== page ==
Published January 30th, 2014
If you could re-invent the modern guidebook, what would it look like? What specimens would you gather, which citizens would you interrogate, what archives would you plumb? A new travel series, unlike any we’ve seen, is making us re-think the resources we use to encounter a new place.
Wildsam Field guides are beautifully produced pocket guides with “a bygone sense of place.” The series, launched in 2012 by editor Taylor Bruce, has produced three guides, to Austin, San Francisco and Nashville.
Bruce, who has written for Travel + Leisure, Oxford American and National Geographic Adventure, put his journalistic skills to work, recording conversations with locals, sifting through historical documents, and, of course, traveling, to compile essays, illustrations, a series of recommendations for local eateries and shops and even an almanac. In doing so he’s managed to fashion a mosaic of moving moments, fascinating facts and indelible quotes that, when put together, lose their individual quirkiness and meld into something that could be described as l’esprit du lieu, the spirit of a place.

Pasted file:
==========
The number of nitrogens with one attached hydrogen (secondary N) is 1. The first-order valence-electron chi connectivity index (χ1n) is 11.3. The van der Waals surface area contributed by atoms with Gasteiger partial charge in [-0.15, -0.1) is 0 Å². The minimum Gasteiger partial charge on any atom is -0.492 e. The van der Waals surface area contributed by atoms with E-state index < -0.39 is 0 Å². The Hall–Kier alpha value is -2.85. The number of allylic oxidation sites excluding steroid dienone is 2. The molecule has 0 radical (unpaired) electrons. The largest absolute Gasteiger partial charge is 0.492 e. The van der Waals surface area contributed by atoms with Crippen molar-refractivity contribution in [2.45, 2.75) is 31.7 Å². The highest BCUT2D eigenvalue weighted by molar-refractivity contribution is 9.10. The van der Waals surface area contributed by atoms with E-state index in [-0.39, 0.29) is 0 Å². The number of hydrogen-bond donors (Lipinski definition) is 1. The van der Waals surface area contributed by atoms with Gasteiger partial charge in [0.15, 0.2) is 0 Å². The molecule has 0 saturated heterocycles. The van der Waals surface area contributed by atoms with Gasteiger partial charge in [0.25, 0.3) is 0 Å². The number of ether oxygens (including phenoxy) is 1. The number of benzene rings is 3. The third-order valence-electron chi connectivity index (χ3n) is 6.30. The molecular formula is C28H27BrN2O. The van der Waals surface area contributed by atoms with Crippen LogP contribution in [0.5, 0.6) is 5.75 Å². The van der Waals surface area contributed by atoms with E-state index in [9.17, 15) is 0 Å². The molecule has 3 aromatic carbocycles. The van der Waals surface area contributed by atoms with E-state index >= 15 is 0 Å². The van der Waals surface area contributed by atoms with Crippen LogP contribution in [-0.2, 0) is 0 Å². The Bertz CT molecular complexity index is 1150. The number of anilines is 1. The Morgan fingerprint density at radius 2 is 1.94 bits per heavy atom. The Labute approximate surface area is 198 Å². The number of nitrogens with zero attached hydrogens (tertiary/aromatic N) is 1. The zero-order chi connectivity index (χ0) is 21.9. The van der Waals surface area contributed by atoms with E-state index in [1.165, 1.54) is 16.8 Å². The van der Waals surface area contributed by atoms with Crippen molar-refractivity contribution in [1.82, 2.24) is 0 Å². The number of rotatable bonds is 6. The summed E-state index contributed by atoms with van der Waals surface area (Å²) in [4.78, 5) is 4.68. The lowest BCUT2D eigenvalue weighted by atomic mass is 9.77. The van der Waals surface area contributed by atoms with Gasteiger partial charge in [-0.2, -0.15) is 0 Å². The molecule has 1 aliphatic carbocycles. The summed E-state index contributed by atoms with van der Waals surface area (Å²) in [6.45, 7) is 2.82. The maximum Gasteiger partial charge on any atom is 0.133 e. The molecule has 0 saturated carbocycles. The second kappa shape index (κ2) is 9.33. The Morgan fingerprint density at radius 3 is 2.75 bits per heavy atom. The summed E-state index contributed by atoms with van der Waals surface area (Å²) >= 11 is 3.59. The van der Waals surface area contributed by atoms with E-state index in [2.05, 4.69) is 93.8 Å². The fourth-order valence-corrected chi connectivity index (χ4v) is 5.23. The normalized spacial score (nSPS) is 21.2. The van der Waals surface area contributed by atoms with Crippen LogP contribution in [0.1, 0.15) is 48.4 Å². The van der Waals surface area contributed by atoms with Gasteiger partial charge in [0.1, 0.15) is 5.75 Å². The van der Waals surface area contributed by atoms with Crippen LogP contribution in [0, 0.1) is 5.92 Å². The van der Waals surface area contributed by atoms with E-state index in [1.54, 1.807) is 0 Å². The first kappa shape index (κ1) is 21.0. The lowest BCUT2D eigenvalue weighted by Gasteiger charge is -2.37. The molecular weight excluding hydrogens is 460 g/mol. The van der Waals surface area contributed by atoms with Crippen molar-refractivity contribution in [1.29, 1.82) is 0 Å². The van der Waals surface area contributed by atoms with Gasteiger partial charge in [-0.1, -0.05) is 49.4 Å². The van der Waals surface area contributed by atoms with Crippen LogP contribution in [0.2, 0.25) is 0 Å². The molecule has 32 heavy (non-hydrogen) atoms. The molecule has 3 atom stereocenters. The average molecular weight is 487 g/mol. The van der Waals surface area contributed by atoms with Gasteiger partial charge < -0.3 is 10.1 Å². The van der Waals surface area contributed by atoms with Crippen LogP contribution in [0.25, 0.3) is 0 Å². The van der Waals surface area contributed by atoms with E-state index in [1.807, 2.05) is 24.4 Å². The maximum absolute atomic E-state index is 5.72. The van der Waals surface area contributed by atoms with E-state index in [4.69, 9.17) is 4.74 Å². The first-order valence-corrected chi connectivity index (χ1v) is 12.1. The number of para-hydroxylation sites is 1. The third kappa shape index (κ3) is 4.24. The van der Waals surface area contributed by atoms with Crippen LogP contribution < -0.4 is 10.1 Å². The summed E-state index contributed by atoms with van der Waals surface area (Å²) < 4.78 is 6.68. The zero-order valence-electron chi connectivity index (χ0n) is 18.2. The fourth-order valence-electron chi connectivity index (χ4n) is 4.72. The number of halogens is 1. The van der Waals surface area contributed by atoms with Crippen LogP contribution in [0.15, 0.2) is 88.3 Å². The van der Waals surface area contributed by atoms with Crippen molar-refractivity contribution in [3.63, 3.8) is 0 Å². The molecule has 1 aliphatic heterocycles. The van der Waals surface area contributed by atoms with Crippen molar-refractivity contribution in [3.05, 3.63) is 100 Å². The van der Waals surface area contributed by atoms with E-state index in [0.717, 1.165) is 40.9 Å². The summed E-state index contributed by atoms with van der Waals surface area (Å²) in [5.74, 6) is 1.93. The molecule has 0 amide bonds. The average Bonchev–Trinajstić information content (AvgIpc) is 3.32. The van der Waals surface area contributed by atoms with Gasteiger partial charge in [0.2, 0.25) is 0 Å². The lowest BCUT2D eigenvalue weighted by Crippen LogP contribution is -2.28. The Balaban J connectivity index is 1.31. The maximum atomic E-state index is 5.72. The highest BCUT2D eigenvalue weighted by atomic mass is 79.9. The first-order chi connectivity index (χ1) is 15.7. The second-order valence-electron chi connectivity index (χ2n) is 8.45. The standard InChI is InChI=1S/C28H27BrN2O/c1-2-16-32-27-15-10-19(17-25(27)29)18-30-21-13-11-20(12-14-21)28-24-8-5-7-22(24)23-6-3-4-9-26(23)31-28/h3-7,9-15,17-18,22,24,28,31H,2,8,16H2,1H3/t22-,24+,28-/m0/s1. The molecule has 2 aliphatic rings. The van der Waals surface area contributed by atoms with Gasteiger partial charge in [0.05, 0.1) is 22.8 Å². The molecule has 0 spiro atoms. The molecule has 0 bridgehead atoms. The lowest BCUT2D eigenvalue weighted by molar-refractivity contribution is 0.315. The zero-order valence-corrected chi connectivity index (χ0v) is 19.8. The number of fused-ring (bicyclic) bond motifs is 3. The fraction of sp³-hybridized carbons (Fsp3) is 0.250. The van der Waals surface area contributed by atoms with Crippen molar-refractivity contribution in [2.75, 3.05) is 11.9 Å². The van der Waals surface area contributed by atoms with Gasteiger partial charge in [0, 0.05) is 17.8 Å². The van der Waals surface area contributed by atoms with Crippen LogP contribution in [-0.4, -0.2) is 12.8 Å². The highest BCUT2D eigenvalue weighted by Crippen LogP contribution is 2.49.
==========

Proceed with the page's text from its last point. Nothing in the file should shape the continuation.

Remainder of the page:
These are not your typical travel guides. The design is hip and unique, with hand-drawn maps to taco joints and swimming holes. Bruce has intentionally called his series “field guides,” explaining in a 2013 interview for Martha Stewart’s blog American Made: “Wildsam is more about soul. It’s the ‘wild’ part of our name—exploring those rough edges to a city, the gritty and even broken parts. Travel guides often gloss over those parts of the map. But a ‘field guide’ takes it all in. Magnificent and mundane.”
As for the second part of their name? Sam is the character in John Steinbeck’s East of Eden associated with the quote that has become Wildsam’s motto: “The world was peopled with wonders.”
Wildsam Guides’ motley mix of information may not appeal to every traveler. On one page you might encounter a list of Wildflowers of Note with poetic descriptions (Texas Bluebonnets are “violet-blue roadside epiphanies,” the Mealy Blue Sage a “native Texan, undeterred by drought”) and on the next page a list of the last words of inmates on Death Row in Texas. But as fellow wanderers and wonderers of the world, we salute the makers at Wildsam for their ingenuity and commitment to capturing the essence of place in one tasteful, slim guide with lots of soul.
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